A loggerhead turtle covered in tiny barnacles was discovered on Ninety Mile Beach in Northland

A tiny loggerhead turtle was found on Northland’s Ninety Mile Beach, covered in barnacles. After being nursed back to health at Auckland Zoo, it has been transferred to Kelly Tarlton’s.

A young loggerhead sea turtle was found very far from home when it washed up on Northland’s Ninety Mile Beach last week.

A member of the public came across the tiny barnacle-covered turtle on July 8 and contacted the Department of Conservation.

A local vet removed the barnacles and a hitch-hiking crab from its shell, and the now-178 gram turtle was taken to Auckland Zoo’s vet clinic for further treatment.

Veterinary nurse Celine Campana said sea turtles shouldn’t be found on land unless it is a female laying eggs. But because the turtle is so young, most likely under 18 months old, it definitely wasn’t nesting.

When the turtle arrived at the zoo, Campana said it was weak, unresponsive and very cold.

It has slowly been warmed up to its usual temperature of 24 degrees and given fluids to help it rehydrate.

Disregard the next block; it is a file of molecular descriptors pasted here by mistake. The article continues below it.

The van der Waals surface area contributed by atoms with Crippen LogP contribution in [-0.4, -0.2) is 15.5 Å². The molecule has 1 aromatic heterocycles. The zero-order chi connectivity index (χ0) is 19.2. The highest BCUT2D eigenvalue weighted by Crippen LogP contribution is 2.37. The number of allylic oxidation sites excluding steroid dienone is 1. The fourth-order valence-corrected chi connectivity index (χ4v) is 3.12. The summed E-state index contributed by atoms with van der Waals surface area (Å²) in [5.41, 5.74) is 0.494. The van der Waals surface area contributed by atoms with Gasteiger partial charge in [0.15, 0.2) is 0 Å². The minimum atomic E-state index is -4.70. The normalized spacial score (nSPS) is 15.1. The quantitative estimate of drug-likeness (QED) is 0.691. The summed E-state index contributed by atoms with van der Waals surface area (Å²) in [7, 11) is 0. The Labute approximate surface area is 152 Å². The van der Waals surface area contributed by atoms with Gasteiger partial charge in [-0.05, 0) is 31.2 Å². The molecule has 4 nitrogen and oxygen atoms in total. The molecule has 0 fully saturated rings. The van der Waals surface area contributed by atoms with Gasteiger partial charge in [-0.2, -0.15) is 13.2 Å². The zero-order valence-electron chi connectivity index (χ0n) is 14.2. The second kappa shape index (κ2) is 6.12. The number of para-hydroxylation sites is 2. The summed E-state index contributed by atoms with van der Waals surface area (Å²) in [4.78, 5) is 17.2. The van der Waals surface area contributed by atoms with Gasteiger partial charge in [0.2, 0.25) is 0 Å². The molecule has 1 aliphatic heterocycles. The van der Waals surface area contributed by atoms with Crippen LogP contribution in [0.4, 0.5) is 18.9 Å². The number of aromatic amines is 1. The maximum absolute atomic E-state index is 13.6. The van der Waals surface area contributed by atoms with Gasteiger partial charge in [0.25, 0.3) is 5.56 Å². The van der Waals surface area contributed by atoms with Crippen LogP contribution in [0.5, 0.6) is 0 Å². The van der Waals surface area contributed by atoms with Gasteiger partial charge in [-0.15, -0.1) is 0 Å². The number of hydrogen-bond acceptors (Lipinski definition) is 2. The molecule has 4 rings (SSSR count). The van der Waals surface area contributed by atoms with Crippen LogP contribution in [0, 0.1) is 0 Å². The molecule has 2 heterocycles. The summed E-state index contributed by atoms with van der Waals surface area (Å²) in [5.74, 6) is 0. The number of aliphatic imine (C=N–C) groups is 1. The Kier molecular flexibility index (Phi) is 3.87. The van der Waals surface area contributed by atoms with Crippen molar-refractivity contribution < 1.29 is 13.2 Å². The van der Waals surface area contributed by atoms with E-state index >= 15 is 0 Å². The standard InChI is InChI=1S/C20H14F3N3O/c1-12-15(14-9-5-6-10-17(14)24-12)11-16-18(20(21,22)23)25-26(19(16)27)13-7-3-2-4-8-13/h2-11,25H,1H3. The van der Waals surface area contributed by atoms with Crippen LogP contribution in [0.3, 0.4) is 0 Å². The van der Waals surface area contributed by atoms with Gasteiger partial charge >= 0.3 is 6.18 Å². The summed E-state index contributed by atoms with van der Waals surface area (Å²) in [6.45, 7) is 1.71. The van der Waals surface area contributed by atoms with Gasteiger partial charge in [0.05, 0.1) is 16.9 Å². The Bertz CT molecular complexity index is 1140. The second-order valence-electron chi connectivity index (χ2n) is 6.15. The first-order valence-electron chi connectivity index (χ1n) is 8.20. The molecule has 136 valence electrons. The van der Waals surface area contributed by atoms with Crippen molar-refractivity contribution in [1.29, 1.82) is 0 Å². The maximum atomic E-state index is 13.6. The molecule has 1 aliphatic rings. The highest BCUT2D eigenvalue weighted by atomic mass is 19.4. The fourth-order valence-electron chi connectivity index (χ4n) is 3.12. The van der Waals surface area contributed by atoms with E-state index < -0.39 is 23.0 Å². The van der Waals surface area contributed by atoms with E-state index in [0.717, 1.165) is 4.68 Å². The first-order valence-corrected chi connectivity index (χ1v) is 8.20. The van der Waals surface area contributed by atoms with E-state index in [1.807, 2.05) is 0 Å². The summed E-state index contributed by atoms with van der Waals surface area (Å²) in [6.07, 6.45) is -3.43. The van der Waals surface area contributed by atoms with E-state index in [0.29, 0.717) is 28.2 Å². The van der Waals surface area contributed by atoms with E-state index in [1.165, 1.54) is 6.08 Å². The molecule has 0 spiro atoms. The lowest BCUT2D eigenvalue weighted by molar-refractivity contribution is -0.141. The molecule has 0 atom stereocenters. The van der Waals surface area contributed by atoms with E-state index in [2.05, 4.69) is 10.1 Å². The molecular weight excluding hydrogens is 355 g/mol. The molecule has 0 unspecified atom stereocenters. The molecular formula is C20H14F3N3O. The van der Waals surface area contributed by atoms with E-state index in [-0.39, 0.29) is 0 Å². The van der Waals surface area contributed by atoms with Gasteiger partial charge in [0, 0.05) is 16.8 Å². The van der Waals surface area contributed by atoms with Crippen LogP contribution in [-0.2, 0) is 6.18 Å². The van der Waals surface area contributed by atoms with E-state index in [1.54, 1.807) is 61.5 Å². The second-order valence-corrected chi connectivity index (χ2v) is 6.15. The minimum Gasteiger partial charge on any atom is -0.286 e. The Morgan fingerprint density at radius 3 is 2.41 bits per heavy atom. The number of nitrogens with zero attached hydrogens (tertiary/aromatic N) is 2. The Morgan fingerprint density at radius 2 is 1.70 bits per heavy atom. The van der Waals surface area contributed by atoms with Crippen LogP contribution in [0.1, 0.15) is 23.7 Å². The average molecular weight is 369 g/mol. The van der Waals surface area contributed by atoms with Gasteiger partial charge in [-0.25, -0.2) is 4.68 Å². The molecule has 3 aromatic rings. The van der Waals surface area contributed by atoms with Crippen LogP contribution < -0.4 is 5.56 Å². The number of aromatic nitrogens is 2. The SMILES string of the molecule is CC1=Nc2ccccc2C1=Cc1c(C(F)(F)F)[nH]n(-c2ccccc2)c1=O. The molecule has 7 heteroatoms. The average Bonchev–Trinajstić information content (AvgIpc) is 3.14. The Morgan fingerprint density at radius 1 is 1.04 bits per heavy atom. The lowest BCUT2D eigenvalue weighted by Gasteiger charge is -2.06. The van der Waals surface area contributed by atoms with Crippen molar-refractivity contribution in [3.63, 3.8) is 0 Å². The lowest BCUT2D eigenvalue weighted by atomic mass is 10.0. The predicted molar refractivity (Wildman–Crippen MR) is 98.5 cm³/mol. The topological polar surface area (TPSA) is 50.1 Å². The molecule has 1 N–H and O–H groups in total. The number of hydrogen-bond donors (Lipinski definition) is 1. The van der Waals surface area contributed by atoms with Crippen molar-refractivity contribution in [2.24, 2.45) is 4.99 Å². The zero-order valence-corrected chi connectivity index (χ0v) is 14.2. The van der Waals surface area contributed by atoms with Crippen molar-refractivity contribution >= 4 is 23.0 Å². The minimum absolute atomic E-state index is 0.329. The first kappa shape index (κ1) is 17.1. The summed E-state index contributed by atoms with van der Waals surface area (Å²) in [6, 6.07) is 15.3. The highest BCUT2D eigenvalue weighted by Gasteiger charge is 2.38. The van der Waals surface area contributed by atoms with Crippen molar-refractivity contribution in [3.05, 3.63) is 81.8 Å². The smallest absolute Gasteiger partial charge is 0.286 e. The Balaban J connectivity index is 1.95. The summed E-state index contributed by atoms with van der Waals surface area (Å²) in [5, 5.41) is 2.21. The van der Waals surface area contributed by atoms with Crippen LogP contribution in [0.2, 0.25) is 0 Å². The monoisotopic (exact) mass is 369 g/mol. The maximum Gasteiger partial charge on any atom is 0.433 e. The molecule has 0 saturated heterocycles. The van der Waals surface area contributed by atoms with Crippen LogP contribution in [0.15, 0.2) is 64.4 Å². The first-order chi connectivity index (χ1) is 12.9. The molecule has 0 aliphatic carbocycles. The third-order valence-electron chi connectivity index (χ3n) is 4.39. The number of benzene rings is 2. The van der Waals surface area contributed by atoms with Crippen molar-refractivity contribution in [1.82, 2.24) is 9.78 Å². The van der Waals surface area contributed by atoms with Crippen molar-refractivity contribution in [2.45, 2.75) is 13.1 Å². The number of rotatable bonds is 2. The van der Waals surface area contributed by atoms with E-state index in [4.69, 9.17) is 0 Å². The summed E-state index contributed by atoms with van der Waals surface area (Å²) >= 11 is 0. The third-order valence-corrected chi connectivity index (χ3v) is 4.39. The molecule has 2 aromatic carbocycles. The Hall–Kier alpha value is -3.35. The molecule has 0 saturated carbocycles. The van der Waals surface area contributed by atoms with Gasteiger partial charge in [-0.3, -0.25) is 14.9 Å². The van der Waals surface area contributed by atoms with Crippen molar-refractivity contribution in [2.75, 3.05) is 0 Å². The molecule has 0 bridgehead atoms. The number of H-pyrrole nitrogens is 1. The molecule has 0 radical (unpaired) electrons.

X-ray scans showed no obvious problems with the turtle but Campana said it was safe to say it had been unwell in the past.

One thing an X-ray couldn’t show was if it had or hadn’t ingested plastic.

“These little guys, they are too small to crunch on crabs or shellfish, which is there normal diet. At this age, they are pre-programmed to just grab at any little floating things they find.

“Unfortunately, that means when they come across little bits of plastic, they will just go for them voraciously.”

Finding a loggerhead turtle on a New Zealand beach was rare as they usually live in warmer waters. It was likely the turtle had swum off track from Australia.

When sea turtles hatch, Campana said they immediately swim deep into the ocean and stay there as it is much safer for them.

They live under sea grass and items that float, and it is possible this is where it picked up the barnacles.

Barnacles weren’t usually too much of an issue for sea turtles, but because of the turtle’s small size, it would have weighed it down and made swimming more difficult, Campana said.

Auckland Zoo said it was “highly unusual” to treat such a creature and in its 10 years of helping marine sea turtles, it had only looked after about three other loggerheads.

On Friday, the Auckland Zoo team transferred the turtle to Kelly Tarlton’s through its Team Turtle partnership.

There, it will continue its rehabilitation with the hope it will one day be released back into the ocean.